Now, 52 years after receiving his original scholarship to Southwestern, Odiorne is posthumously providing the same opportunity to scores of future Southwestern students through a $5.1 million gift to the University’s endowment. Mrs. Odiorne, recently made the gift to Southwestern to fulfill the desire of her late husband to establish a permanent scholarship fund for students from the Texas Hill Country who are in need of financial assistance.

The income from this generous endowment gift will engage the minds and transform the lives of generations of Southwestern students to come, and will be a shining example to others of the life-changing power of giving.
President Edward Burger

President Edward Burger says, “I’m touched by Truman’s gratitude for his Southwestern scholarship and his strong desire to pay it forward. The income from this generous endowment gift will engage the minds and transform the lives of generations of Southwestern students to come, and will be a shining example to others of the life-changing power of giving. I thank Margaret and Truman for their enormous generosity of spirit.”

To be eligible for the Odiorne Scholarship, students must meet Southwestern’s financial need and academic eligibility standards. Further eligibility requires students to have resided in the Texas Hill Country for at least one year prior to admission to Southwestern. “Texas Hill Country” is defined by the geographic area comprised of the following Texas counties: Bandera, Medina, Bexar, Kerr, Gillespie, Kendall, Blanco, Burnet, Travis and Williamson.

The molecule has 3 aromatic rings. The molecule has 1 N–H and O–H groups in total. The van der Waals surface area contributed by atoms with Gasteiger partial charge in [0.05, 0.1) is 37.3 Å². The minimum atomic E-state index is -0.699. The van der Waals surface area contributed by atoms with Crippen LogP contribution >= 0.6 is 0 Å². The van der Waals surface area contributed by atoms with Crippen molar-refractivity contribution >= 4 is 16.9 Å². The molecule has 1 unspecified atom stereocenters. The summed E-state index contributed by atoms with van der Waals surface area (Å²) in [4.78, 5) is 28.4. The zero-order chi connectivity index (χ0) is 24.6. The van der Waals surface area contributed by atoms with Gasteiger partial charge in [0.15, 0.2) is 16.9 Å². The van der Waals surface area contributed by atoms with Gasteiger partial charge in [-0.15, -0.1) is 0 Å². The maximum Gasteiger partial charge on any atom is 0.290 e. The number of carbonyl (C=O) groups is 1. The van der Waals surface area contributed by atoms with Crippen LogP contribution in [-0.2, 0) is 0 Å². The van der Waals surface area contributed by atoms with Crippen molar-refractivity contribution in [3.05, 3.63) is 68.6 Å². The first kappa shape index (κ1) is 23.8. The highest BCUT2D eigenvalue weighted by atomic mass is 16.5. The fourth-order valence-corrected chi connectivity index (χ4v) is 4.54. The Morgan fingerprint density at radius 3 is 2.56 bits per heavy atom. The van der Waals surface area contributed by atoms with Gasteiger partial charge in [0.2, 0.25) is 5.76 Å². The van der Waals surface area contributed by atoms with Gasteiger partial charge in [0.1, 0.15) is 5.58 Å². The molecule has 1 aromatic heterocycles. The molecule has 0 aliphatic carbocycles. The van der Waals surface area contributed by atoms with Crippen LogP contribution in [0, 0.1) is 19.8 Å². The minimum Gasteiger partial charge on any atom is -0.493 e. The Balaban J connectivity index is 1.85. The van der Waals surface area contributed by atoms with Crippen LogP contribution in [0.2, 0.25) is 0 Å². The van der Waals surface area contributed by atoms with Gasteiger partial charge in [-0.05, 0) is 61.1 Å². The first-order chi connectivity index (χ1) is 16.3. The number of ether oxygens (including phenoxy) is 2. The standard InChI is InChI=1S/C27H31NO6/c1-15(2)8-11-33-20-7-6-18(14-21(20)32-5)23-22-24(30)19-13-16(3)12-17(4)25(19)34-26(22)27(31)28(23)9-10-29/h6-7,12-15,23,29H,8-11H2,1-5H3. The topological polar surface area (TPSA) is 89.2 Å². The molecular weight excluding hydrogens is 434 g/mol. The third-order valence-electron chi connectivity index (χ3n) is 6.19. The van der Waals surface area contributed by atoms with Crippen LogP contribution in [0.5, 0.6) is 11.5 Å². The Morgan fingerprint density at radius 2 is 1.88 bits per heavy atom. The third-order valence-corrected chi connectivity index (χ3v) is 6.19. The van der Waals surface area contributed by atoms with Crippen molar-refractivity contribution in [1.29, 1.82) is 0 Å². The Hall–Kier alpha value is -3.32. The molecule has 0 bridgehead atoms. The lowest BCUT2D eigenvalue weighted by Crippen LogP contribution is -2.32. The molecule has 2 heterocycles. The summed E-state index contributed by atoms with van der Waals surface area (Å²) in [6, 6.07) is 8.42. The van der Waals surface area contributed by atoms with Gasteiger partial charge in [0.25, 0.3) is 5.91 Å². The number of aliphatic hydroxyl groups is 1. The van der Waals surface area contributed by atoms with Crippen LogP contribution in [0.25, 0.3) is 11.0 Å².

In addition to making the generous gift in her husband’s honor, Mrs. Odiorne has challenged the Southwestern community to come together in the next five months (February 1–June 30, 2015) to give an additional $5.1 million in celebration of the next 175 years of students having a life-changing Southwestern Experience. Learn more about the “Five in Five for the next 175” campaign here

Story by Kristina Moore

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1 comment

  1. John W. Raish '67

    I don’t know enough, evidently, how your website works. I saw the Vote Up and Vote Down boxes; and noted that there was one negative (COMMENT, I thought). I could not imagine anyone would be negative about the man I knew well and respected to the utmost. I wanted to see what possibly could be said in a negative vein. To my horror when I clicked to see what the comment was, I saw that I had voted against the article! That would be the furthest thought from my mind. I respectfully suggest that you clarify what you mean by asking for “votes”. I am accustomed to seeing responses on the internet that ask for up or down comments. That is what your site seemed to request. Then again I am one of your older living alumni, ill versed in internet protocol. If possible, please remove one vote negative.